How fuel can add to construction’s vehicle maintenance equation

Construction is one of the world’s most important sectors but globally, it still typically performs with slim margins of roughly 5% earnings. Meanwhile, productivity growth has languished at just 1% per year over the last two decades.

With little margin for error, controlling costs is vital when it comes to shaping a successful construction site. However, between weather forecasts and material costs, this can often seem like a losing battle in what is often an unpredictable operating environment.

Proactive and forward-looking decisions can help prevent potential issues from becoming critical. That is certainly the case when it comes to construction equipment and how the equipment performs. 

What is preventative maintenance?

In a journey to becoming more proactive, preventative maintenance is key. It is about taking action today to help avoid unexpected failures in the future. With equipment, this means helping to ensure it is working as it was designed by the manufacturer so that it can operate effectively under the demanding conditions on site.

For example, with diesel engines, protecting against fuel injector deposits – including those on injector nozzles and hidden deposits inside injectors (known as Internal Diesel Injector Deposits, or IDIDs) – can be key to helping injectors work effectively. This in turn helps to promote healthy performance of the injection system, thereby helping to ensure equipment reliability, preventing loss of load-pulling power and wasted energy. The intended result being to avoid unplanned downtime and lower maintenance costs, which for construction sites can kickstart a virtuous cycle by helping to meet deadlines and stay on budget.

How fuel feeds into the equation

Equipment maintenance needs can be dictated by how an individual chooses to operate it; human factors like driving style can have an impact on the performance and lifespan of most assets. However, it is clear that what is put inside equipment is important, with fuel being a prime example. 

Alongside the right engine oils and lubricants, fuel can have a notable say on these outputs. A poor quality fuel is ultimately more likely to contribute to detrimental conditions, such as a higher risk of deposit formation on critical engine parts, putting wider operational goals at risk as a result. These goals include that of increased efficiency, which 47% of businesses identify as one of their biggest onsite challenges – making it surprising that only 16% claim to manage their fuel “very effectively”.

Concerns surrounding costs are a factor. Procurement typically accounts for 40-70% of a construction company’s total spend, and while this figure may be primarily focused on materials, it also includes fuel purchases. When you add to this the fact that more than 50% say they could reduce operating costs by 10% or more each month if they were able to manage fuel usage costs effectively, then the opportunity cost of not acting proactively on fuel is clear.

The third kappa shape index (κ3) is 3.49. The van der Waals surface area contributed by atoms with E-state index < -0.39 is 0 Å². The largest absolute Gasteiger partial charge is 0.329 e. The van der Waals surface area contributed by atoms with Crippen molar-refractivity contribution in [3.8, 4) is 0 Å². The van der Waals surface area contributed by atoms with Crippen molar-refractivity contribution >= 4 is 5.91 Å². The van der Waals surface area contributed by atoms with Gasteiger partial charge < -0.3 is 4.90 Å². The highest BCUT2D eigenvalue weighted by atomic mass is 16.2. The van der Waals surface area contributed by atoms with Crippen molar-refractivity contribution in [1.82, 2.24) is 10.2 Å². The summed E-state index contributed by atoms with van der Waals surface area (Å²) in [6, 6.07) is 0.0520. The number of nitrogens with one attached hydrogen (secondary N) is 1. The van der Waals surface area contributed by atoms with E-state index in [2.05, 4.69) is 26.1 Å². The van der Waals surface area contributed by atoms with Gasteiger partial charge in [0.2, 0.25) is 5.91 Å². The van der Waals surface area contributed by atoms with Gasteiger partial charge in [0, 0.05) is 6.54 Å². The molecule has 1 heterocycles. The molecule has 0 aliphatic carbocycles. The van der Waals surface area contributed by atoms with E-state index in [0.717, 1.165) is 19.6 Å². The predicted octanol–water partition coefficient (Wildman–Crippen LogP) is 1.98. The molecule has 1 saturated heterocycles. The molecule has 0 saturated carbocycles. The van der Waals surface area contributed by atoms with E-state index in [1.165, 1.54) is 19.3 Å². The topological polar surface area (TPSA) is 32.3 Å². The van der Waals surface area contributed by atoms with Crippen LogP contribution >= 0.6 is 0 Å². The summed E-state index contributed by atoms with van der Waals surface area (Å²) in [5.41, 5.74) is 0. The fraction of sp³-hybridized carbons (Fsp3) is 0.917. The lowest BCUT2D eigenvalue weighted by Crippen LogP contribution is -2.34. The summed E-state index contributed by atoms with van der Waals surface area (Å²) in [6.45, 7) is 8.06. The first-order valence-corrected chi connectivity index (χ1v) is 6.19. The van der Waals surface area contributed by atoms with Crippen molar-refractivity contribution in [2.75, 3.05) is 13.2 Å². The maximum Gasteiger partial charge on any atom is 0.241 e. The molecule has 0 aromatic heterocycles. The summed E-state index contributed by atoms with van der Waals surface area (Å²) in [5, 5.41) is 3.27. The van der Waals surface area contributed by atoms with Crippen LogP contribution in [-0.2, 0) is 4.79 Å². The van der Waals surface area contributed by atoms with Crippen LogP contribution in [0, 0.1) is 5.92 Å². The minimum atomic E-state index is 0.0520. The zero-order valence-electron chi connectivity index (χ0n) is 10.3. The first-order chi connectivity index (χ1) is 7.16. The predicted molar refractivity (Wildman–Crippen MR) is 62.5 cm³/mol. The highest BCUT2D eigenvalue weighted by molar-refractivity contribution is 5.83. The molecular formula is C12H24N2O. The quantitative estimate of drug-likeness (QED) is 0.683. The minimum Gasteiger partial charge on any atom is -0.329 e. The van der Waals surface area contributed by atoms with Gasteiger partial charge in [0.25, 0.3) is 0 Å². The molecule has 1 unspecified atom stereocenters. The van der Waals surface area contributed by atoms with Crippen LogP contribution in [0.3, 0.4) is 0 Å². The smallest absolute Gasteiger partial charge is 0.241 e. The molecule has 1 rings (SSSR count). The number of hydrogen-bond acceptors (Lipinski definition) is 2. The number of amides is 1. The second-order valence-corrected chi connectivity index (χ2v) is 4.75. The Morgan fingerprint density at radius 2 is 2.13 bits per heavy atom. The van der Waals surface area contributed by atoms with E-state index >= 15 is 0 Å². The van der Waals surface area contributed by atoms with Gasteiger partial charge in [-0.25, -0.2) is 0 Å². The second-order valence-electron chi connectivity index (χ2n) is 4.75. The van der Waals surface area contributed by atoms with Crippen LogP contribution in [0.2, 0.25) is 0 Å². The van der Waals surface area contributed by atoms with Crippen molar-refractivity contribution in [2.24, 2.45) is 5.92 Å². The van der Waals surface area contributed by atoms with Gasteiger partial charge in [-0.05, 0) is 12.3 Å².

The case for advanced fuel

The engine technologies used in modern construction equipment have continued to advance with the industry and technology developments. The fuel that keeps them running must evolve in turn. What sets today’s advanced fuels apart from their conventional counterparts is often their formulations – the specific combination of active ingredients they include and how these are balanced as part of the fuel’s formula. For instance:

  • Deposit control additive – Whether it’s nozzle deposits or IDIDs, this ingredient is designed to work at the heart of the engine to remove injector deposits and prevent further build-up.
  • Combustion improver – This helps to protect the Exhaust Gas Recirculation (EGR) system from deposit build-up by controlling the formation of deposit precursors.
  • Corrosion inhibitor – Acting like a waterproof jacket for the metal surfaces inside the engine, this helps repel any water, protecting components from corrosion in the process.
  • Anti-foam agent – Diesel fuels have a natural tendency to form foam when released from the filling pump, which can cause a stop-start, or even hazardous filling process. This agent reduces the amount of foam and dissipation time, leading to a quicker and cleaner fill with a lower risk of spillage.
  • Dehazer – Fuels can pick up water during storage but a dehazer helps to separate that water from the formulation, making housekeeping easier. Keeping fuel clean and dry in this way helps to maintain its condition over time and reduces the risk of microbial growth.

Driven by the need to improve operating performance and reduce emissions, diesel engines are constantly advancing. But the components that make up these engines – from fuel injectors to EGR systems – are highly sophisticated and, therefore, require additional protection to perform at their best.

In an industry where costs are increasing, businesses can’t afford unplanned expenses or unexpected breakdowns risked by poor protection of these components – so it’s vital that they look after the equipment already under their control. Protection that the right fuel can provide, so long as it has the advanced technology needed to overcome the construction industry’s harsh operating environment.

Nadia Haseeb is Global B2B Fuels Marketing Manager, Shell Commercial Fuels.


Receive the information you need when you need it through our world-leading magazines, newsletters and daily briefings.

Sign up

Andy Brown Editor, Editorial, UK - Wadhurst Tel: +44 (0) 1892 786224 E-mail: [email protected]
Neil Gerrard Senior Editor, Editorial, UK - Wadhurst Tel: +44 (0) 7355 092 771 E-mail: [email protected]
Catrin Jones Deputy Editor, Editorial, UK – Wadhurst Tel: +44 (0) 791 2298 133 E-mail: [email protected]
Eleanor Shefford Brand Manager Tel: +44 (0) 1892 786 236 E-mail: [email protected]